Before I start moving on to the various QM exercises, I thought I'd spend some time explaining a few details about this blog (not Georges Hébert talking, here. Not Georges Hébert either in the other posts, by the way. Keep that in mind).
The way I've worked so far is to provide a condensed summary of topics from the book along with pictures of some interesting drawings of my choice. I think that's pretty efficient, i.e. I don't spend hours laboring over the text and you still get a lot of information.
About the pictures, I made high resolution photographs so that you can read the text if you wish (try right-click and "view picture" or "open in other tab" or something like that: you should get the full resolution image). Most of the text should be straightforward via google translate or some other engine, once you have the context information from the summary (or so I hope).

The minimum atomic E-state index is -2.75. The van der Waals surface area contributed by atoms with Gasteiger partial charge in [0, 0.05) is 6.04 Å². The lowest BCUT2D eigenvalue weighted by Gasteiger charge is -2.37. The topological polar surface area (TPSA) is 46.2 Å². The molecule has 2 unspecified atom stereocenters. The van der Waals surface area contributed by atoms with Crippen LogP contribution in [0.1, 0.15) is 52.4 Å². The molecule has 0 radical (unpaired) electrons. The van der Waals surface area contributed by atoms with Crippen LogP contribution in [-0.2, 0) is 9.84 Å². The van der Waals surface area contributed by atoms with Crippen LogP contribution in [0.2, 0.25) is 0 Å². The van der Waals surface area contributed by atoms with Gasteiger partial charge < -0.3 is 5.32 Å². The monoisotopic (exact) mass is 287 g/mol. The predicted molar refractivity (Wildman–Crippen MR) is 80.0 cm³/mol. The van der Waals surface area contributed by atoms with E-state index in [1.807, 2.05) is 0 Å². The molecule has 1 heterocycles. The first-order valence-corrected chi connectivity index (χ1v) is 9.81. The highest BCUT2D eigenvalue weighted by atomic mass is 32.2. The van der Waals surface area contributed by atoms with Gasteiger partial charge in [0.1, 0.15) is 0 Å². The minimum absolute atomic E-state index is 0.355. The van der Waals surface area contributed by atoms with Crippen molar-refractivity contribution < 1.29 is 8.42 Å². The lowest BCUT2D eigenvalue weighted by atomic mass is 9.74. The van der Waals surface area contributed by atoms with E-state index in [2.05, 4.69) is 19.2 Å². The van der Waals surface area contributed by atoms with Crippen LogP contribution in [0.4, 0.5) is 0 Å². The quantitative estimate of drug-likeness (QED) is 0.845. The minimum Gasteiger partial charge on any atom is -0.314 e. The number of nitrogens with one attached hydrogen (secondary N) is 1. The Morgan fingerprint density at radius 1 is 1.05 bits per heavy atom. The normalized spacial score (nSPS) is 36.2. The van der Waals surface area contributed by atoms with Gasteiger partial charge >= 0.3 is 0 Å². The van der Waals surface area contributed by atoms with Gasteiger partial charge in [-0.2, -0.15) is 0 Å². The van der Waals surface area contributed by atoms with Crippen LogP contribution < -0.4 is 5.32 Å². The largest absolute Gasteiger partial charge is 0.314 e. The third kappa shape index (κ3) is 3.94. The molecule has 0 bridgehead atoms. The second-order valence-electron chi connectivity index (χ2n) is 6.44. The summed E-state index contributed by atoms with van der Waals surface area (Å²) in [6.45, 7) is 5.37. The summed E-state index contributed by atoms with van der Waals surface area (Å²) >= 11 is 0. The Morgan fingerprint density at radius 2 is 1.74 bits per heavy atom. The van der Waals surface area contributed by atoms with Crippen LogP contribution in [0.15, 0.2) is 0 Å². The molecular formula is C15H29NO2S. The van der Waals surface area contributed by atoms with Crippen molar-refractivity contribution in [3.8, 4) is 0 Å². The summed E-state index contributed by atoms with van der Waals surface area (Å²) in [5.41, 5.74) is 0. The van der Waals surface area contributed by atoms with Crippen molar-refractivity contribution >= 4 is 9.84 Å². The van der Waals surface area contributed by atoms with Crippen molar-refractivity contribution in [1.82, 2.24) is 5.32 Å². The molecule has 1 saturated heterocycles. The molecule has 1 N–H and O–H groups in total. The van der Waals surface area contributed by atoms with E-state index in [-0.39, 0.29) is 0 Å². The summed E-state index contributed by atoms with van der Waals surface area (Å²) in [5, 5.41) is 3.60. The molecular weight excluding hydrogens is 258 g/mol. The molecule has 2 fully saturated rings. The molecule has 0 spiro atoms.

Of course, there's many details missing, so if you have questions on any of the topics you can put a comment and I'll do my best to answer at least before I put the next post up.
Now, so far we have covered parts of the introduction, describing general aspects of QMs. Those are basically what to keep in mind when doing any form of QM exercise. Next come the exercise chapters, describing various modes of QMs and related exercises (the book covers QM static postures first, then walking, running and jumping, then crawling, and finally falling). In these, many of the actual exercises are described more in detail in the illustrations than in the main text, so I recommend you look closely at them if you're interested in the moves.
I hope you enjoy reading this as much as I do!